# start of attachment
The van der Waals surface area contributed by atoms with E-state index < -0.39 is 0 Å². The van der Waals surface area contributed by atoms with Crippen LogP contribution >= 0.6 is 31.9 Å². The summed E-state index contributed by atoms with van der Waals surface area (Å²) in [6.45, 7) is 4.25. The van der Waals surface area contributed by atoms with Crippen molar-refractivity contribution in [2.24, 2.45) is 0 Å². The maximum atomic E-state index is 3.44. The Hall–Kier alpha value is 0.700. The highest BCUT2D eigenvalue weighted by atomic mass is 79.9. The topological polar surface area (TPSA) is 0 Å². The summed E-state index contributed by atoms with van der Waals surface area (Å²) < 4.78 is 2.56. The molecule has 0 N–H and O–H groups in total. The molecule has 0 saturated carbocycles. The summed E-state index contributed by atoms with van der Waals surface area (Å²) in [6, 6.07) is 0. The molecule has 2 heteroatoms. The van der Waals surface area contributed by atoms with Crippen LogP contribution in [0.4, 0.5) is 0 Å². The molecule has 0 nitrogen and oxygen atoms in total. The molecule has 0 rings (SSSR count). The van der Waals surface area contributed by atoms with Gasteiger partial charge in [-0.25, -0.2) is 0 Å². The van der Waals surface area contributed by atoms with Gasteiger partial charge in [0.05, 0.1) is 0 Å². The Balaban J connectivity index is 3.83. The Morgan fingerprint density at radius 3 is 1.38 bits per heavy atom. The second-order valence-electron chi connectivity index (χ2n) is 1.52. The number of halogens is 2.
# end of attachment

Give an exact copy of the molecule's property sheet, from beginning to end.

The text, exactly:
The van der Waals surface area contributed by atoms with E-state index < -0.39 is 0 Å². The van der Waals surface area contributed by atoms with Crippen LogP contribution >= 0.6 is 31.9 Å². The summed E-state index contributed by atoms with van der Waals surface area (Å²) in [6.45, 7) is 4.25. The van der Waals surface area contributed by atoms with Crippen molar-refractivity contribution in [2.24, 2.45) is 0 Å². The maximum atomic E-state index is 3.44. The Hall–Kier alpha value is 0.700. The highest BCUT2D eigenvalue weighted by atomic mass is 79.9. The topological polar surface area (TPSA) is 0 Å². The summed E-state index contributed by atoms with van der Waals surface area (Å²) < 4.78 is 2.56. The molecule has 0 N–H and O–H groups in total. The molecule has 0 saturated carbocycles. The summed E-state index contributed by atoms with van der Waals surface area (Å²) in [6, 6.07) is 0. The molecule has 2 heteroatoms. The van der Waals surface area contributed by atoms with Crippen LogP contribution in [0.4, 0.5) is 0 Å². The molecule has 0 nitrogen and oxygen atoms in total. The molecule has 0 rings (SSSR count). The van der Waals surface area contributed by atoms with Gasteiger partial charge in [-0.25, -0.2) is 0 Å². The van der Waals surface area contributed by atoms with Gasteiger partial charge in [0.05, 0.1) is 0 Å². The Balaban J connectivity index is 3.83. The Morgan fingerprint density at radius 3 is 1.38 bits per heavy atom. The second-order valence-electron chi connectivity index (χ2n) is 1.52. The number of halogens is 2.